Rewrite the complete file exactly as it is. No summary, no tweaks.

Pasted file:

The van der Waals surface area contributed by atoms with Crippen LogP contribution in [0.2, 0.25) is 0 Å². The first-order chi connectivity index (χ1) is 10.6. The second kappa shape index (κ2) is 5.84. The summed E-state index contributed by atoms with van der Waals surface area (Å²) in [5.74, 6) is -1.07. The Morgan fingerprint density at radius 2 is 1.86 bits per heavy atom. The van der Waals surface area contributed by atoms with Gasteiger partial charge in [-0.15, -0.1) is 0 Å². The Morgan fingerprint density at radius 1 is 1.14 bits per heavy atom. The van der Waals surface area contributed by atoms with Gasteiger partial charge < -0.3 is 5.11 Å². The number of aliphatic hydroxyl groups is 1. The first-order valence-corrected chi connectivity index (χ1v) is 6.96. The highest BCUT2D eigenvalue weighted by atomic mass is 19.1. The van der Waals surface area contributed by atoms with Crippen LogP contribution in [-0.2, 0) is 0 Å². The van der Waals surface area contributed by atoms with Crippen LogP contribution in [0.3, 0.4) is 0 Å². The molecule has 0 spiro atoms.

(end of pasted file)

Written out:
The van der Waals surface area contributed by atoms with Crippen LogP contribution in [0.2, 0.25) is 0 Å². The first-order chi connectivity index (χ1) is 10.6. The second kappa shape index (κ2) is 5.84. The summed E-state index contributed by atoms with van der Waals surface area (Å²) in [5.74, 6) is -1.07. The Morgan fingerprint density at radius 2 is 1.86 bits per heavy atom. The van der Waals surface area contributed by atoms with Gasteiger partial charge in [-0.15, -0.1) is 0 Å². The Morgan fingerprint density at radius 1 is 1.14 bits per heavy atom. The van der Waals surface area contributed by atoms with Gasteiger partial charge < -0.3 is 5.11 Å². The number of aliphatic hydroxyl groups is 1. The first-order valence-corrected chi connectivity index (χ1v) is 6.96. The highest BCUT2D eigenvalue weighted by atomic mass is 19.1. The van der Waals surface area contributed by atoms with Crippen LogP contribution in [-0.2, 0) is 0 Å². The van der Waals surface area contributed by atoms with Crippen LogP contribution in [0.3, 0.4) is 0 Å². The molecule has 0 spiro atoms.